By Steven Pressfield
Published: November 25, 2015
With notable exceptions, just about any story that hopes to produce a powerful impact must build to a climax that strains everyday credulity. An astronaut makes it back safely from Mars, a seventy-year-old male intern saves a hip young female CEO, an outcast high school girl named Carrie immolates her tormenters with her telekinetic powers.
Posted in Writing Wednesdays
By Shawn Coyne | Published: November 27, 2015
Here’s a post from 2014 that has resonated with many of my book marketing friends. A number of them now use it to explain to their clients why and when it’s best to let their book go and move on to their next project…
The sum total of my twenty-two years of experience in book publishing comes down to the number 10,000.
What is a book publisher’s job?
Is it to get a writer on The Today Show?
Is it to buy a full-page four-color advertisement on the back page of The New York Times Arts and Leisure section?
Is it to make sure a book is on the front table of Barnes & Noble for its first two weeks on sale?
Is it to entertain every cockamamie marketing idea an author has…Why don’t we have an ice cream social in Times Square to promote my book about William Howard Taft?
I’ve contemplated all of these tactics over the years as an editor at the major book publishers, an independent book publisher, as an agent and even as an author for a Big Five publisher myself.
What I’ve concluded is that a book publisher’s job is to get 10,000 people to try the book.
Ideally, those readers will give their full attention to at least its first paragraph. If they like what they’ve read, they’ll read the second paragraph…and so on.
That’s it. Get the book to 10,000 people who will sincerely give it a try.
I know, this pronouncement seems glib and just more headline fodder for Buzzfeed, but think about it.
There are three major trade book-reading generations in the United States today.
1. The Baby Boomers (75 million)
2. Generation X (50 million), and
3. Generation Y (75 million).
Posted in What It Takes | 22 Comments
By Callie Oettinger | Published: November 20, 2015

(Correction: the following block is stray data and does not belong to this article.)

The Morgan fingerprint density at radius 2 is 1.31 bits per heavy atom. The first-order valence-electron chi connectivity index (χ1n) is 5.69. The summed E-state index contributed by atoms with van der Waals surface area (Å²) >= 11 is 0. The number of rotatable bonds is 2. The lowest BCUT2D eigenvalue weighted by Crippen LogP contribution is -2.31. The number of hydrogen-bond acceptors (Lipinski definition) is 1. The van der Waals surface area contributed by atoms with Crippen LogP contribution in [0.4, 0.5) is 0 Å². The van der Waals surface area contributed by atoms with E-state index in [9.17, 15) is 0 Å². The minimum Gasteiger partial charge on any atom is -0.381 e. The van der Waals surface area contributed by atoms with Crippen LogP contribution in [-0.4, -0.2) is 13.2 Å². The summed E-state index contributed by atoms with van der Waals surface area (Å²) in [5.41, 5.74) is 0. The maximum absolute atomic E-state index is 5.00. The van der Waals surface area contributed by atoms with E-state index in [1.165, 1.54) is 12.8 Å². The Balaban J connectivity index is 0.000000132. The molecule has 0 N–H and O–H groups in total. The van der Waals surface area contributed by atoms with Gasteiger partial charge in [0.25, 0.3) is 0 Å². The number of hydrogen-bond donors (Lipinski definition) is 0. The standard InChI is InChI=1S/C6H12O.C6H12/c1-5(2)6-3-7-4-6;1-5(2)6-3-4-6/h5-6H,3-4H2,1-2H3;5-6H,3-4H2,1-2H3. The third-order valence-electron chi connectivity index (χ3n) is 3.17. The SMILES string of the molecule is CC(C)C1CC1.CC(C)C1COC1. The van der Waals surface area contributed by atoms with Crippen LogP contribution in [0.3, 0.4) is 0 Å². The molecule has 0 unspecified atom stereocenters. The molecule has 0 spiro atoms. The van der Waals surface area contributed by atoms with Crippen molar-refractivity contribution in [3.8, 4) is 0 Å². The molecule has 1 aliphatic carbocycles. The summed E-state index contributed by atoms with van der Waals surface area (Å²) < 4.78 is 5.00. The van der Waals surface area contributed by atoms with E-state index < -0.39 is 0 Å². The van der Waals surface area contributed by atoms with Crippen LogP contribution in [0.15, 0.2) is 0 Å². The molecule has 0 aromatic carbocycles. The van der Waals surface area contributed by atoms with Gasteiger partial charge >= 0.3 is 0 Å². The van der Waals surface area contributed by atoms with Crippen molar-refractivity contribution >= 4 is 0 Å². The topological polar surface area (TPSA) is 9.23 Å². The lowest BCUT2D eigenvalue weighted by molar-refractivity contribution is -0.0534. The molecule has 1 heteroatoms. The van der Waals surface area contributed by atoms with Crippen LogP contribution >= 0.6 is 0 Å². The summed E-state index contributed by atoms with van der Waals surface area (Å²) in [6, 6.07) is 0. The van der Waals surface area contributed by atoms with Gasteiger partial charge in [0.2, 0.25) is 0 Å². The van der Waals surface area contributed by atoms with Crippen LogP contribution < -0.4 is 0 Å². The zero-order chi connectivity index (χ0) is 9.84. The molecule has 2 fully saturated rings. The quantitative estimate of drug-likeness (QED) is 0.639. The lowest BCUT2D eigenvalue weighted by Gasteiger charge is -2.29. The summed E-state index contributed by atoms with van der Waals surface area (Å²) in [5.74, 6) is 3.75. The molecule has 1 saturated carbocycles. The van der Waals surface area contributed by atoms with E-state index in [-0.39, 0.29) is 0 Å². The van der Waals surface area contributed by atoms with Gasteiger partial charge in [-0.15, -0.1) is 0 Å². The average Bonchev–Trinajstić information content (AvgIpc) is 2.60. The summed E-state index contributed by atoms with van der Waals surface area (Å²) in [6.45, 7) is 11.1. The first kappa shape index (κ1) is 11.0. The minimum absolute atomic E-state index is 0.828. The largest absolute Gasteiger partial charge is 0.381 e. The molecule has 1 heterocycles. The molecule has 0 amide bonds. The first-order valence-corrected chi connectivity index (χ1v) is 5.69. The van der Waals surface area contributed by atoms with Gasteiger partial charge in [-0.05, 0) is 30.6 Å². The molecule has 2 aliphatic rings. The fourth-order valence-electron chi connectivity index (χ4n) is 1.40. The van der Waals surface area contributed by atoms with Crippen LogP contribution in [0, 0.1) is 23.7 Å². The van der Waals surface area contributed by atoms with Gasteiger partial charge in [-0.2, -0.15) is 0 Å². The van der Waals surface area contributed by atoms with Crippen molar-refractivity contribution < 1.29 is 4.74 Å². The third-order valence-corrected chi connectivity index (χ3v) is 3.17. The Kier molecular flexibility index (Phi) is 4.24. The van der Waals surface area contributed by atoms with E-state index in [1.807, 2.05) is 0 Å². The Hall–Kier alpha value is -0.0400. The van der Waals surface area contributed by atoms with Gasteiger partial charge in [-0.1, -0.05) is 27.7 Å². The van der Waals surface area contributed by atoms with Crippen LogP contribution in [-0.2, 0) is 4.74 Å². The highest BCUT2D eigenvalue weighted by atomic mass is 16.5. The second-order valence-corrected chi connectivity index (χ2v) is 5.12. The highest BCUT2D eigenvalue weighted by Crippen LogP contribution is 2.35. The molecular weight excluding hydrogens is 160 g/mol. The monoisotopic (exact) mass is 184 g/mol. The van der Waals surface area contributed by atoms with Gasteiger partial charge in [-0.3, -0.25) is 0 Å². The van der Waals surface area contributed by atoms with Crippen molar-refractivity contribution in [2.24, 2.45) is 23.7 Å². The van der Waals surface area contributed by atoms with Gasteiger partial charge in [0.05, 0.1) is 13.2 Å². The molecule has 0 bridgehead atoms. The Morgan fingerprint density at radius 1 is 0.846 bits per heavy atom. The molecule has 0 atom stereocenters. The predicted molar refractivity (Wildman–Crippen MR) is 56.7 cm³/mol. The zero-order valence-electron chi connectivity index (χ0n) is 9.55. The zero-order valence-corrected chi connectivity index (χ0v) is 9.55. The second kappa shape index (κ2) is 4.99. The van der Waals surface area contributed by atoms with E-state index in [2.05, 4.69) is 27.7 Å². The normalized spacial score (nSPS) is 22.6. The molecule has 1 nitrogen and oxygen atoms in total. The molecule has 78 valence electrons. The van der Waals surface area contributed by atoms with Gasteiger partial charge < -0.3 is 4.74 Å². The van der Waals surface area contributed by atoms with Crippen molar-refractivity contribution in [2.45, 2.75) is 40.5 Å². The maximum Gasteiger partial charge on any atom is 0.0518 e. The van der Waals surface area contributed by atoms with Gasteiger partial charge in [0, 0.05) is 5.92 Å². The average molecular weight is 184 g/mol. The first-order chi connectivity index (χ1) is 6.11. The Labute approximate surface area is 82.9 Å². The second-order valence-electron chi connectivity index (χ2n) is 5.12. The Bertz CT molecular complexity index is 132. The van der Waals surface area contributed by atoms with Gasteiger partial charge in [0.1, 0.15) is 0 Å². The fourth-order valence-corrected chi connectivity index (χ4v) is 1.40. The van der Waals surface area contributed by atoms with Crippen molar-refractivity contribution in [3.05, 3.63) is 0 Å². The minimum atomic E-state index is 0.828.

Wyck had a brilliant mind. Quick witted. Educated. Creative.
Depending on when you landed in his life, he was the next Jim Morrison, the next Mario Puzo, the next Casey Kasem, the next Babe Ruth.
During the next-Jim Morrison phase he was Molly’s first boyfriend. Unlike Luther, who was his replacement years later, he was a close friend of mine, too. We discussed books and music and dreams. We thought he’d “make it” and that inspired us to want to make it, too.
Looking back . . . He was the next Ignatius J. Reilly.
If his life was a movie, this would be an oft-repeated scene:
Wyck walks into his parent’s kitchen, where his mother and her friend are playing cards.
He walks in with “purpose,” making a point of clearing his throat once he stops to pose, so his presence isn’t in question. He’s wearing his best Jim Morrison uniform (black leather pants and a white, gauzy, poet’s shirt).
Wyck: I’m the Lizard King.
Wyck’s mother: That’s nice honey. Would you like a brownie?
His mother’s line is delivered as she places down another card, not breaking to look up at Wyck.
Wyck pauses. For a heartbeat the audience expects him to scowl like all the other misunderstood twenty-something’s embracing the emerging grunge movement.
Instead, he quick steps to the table, leans in, picks a brownie from the glass plate and then exits the kitchen, looking more Dennis the Menace than Lizard King, a child distracted by a treat.
I thought his parents didn’t “get him” — that they underestimated his potential.
They’d lived through 20 years of him being the next x or y or z before I entered their story — and were used to being the test audience for the various incarnations of “I’m the Lizard King” lines that went with each “next.”
I thought about Wyck after reading Mark Manson’s article “Screw Finding Your Passion.”
Read Mark’s entire post. For now, here are two slices:
Today I received approximately the 11,504th email this year from a person telling me that they don’t know what to do with their life. And like all of the others, this person asked me if I had any ideas of what they could do, where they could start, where to “find their passion.”
And of course, I didn’t respond. Why? Because I have no fucking clue. If you don’t have any idea what to do with yourself, what makes you think some jackass with a website would? I’m a writer, not a fortune teller.
The problem is not a lack of passion for something. The problem is productivity. The problem is perception. The problem is acceptance.
The problem is the, “Oh, well that’s just not a realistic option,” or “Mom and Dad would kill me if I tried to do that, they say I should be a doctor” or “That’s crazy, you can’t buy a BMW with the money you make doing that.”
The problem isn’t passion. It’s never passion.